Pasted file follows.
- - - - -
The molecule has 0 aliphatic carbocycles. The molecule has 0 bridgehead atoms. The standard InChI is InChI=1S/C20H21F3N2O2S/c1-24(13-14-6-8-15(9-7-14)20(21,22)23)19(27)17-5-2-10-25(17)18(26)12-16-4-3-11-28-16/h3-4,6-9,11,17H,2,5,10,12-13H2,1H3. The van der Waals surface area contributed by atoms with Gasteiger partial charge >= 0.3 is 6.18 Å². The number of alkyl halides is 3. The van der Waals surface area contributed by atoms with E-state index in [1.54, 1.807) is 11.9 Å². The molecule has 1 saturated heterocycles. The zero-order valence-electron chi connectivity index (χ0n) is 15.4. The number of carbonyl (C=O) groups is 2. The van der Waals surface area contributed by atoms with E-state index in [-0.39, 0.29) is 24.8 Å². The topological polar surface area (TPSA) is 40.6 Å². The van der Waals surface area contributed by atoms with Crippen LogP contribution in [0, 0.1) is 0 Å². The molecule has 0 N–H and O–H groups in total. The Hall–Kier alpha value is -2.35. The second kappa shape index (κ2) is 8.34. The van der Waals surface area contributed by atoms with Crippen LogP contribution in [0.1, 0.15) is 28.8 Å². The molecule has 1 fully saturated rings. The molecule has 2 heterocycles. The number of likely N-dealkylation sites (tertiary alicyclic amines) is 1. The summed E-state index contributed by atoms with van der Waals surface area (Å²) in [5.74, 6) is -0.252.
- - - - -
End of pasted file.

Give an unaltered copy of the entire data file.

The molecule has 0 aliphatic carbocycles. The molecule has 0 bridgehead atoms. The standard InChI is InChI=1S/C20H21F3N2O2S/c1-24(13-14-6-8-15(9-7-14)20(21,22)23)19(27)17-5-2-10-25(17)18(26)12-16-4-3-11-28-16/h3-4,6-9,11,17H,2,5,10,12-13H2,1H3. The van der Waals surface area contributed by atoms with Gasteiger partial charge >= 0.3 is 6.18 Å². The number of alkyl halides is 3. The van der Waals surface area contributed by atoms with E-state index in [1.54, 1.807) is 11.9 Å². The molecule has 1 saturated heterocycles. The zero-order valence-electron chi connectivity index (χ0n) is 15.4. The number of carbonyl (C=O) groups is 2. The van der Waals surface area contributed by atoms with E-state index in [-0.39, 0.29) is 24.8 Å². The topological polar surface area (TPSA) is 40.6 Å². The van der Waals surface area contributed by atoms with Crippen LogP contribution in [0, 0.1) is 0 Å². The molecule has 0 N–H and O–H groups in total. The Hall–Kier alpha value is -2.35. The second kappa shape index (κ2) is 8.34. The van der Waals surface area contributed by atoms with Crippen LogP contribution in [0.1, 0.15) is 28.8 Å². The molecule has 1 fully saturated rings. The molecule has 2 heterocycles. The number of likely N-dealkylation sites (tertiary alicyclic amines) is 1. The summed E-state index contributed by atoms with van der Waals surface area (Å²) in [5.74, 6) is -0.252.